With the mass commercialization of credit, debt overtook equity as the principal source of capital accumulation. Credit became a new commodity. Before long, it began to eclipse the commodity that had dominated the world economy for almost a century: oil. Amid the two global supply shocks of the 1970s, petroleum had lost much of its luster.
New Custodians of People’s Money
With world markets no longer guided by the principles of Bretton Woods, governments couldn’t coordinate strong leadership across the global economy. Many launched ambitious economic democratization programs. Markets were expected to self-regulate.
Since Reaganomics in the 1980s, laissez-faireism has become a normal economic policy. Successive US administrations have more or less conceded their inability to manage an increasingly complex, global, and debt-ridden economy. Uncontrolled money printing in the aftermath of the GFC and during the COVID-19 pandemic has reinforced that belief.
Other Western markets adopted deregulation as a default mechanism, which helped to boost growth. While the shareholder capitalism model coped well with the changes — partly compensating for economic stagnation with intensified, debt-funded M&A activity — the financial markets eventually took over.
Financial capitalism’s chief operators are banks, insurers, hedge funds, private capital firms, bond investors, traders, and retirement plan managers, among numerous other agents. These administrators of other people’s money, not the capital owners or corporate executives, are the most influential economic actors.
They secure mandates to manage, lend, and invest money within a loose set of contractual and regulatory guidelines. They prosper by amassing assets on a proprietary basis and generating proceeds from deals, extracting myriad fees from interactions with borrowers, consumers, investors, and depositors.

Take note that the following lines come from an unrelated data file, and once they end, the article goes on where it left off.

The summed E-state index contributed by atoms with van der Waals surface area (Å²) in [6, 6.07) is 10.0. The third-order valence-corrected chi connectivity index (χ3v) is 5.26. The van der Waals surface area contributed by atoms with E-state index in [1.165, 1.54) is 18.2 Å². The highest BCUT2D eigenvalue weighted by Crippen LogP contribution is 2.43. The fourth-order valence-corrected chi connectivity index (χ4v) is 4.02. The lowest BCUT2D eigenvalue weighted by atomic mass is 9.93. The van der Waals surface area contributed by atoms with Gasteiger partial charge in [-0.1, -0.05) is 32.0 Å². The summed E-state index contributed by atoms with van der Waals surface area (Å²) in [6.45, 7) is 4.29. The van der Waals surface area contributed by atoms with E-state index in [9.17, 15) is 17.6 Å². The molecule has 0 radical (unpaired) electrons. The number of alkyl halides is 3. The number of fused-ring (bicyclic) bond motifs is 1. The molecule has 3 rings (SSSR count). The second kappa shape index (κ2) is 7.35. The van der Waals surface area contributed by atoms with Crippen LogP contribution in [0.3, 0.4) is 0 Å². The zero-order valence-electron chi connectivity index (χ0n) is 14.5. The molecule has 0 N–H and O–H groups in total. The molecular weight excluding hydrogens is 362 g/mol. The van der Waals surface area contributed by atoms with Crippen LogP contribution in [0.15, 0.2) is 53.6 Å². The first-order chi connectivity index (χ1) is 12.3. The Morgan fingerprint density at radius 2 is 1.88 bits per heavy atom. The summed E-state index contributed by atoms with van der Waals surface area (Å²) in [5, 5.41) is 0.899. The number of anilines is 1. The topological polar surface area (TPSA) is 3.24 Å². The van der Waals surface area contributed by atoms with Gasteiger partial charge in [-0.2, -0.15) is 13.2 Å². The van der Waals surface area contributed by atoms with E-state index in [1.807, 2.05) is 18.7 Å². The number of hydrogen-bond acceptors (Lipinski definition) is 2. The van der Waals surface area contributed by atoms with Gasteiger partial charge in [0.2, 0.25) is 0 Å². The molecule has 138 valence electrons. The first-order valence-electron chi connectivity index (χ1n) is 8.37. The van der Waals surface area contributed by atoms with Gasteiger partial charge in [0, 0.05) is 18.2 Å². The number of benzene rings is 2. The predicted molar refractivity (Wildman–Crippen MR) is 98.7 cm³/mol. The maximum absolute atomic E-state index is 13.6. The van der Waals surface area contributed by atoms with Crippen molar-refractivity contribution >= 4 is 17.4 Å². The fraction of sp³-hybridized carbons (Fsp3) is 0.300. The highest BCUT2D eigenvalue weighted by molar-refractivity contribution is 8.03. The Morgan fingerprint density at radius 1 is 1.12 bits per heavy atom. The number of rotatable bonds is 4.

Under this model, wealth is transaction-based rather than primarily operational as it was in classical, industrial capitalism. Increasingly, such transactional value is magnified via the use of credit.
Credit as a Source of Wealth Accumulation
When John Maynard Keynes’s ideas were gaining traction in the 1930s, over-saving was seen as a risk that could lead to demand shortages, under-investment, and unemployment.
A natural tendency to save did not solely affect consumers. In his book Money, John Kenneth Galbraith observed that, in the past, “wise governments had always sought to balance their budget. Failure to do so had always been proof of political inadequacy.”
When consumer credit became pervasive in the post-World War II era, it extended people’s individual consumption, funding a “way of life,” in consumer society parlance — nowadays, we would say “lifestyle.” Financial intermediaries feed off that lifestyle by selling credit solutions.
Citizens are not just expected to consume. Depositors must also turn into investors, occasionally trading on margin. The more — and the more frequently — they consume and trade, the better. Consumption and investments are greater sources of fees for intermediaries than cash deposits could ever be. As the saying du jour goes: cash is trash.
For businesses, hoarding cash is not commendable either. In a system essentially submerged in debt, the primary value trigger is not reinvested profits or cash accumulation. Many corporations, especially those that are private equity-backed, frequently report accumulated losses in their accounts.
The Age of Leverage
Thanks to financial engineering, debt has leapfrogged stock issuance and retained earnings as the leading mechanism for wealth accumulation. Another trend underlines this fact: debt-fueled stock buybacks.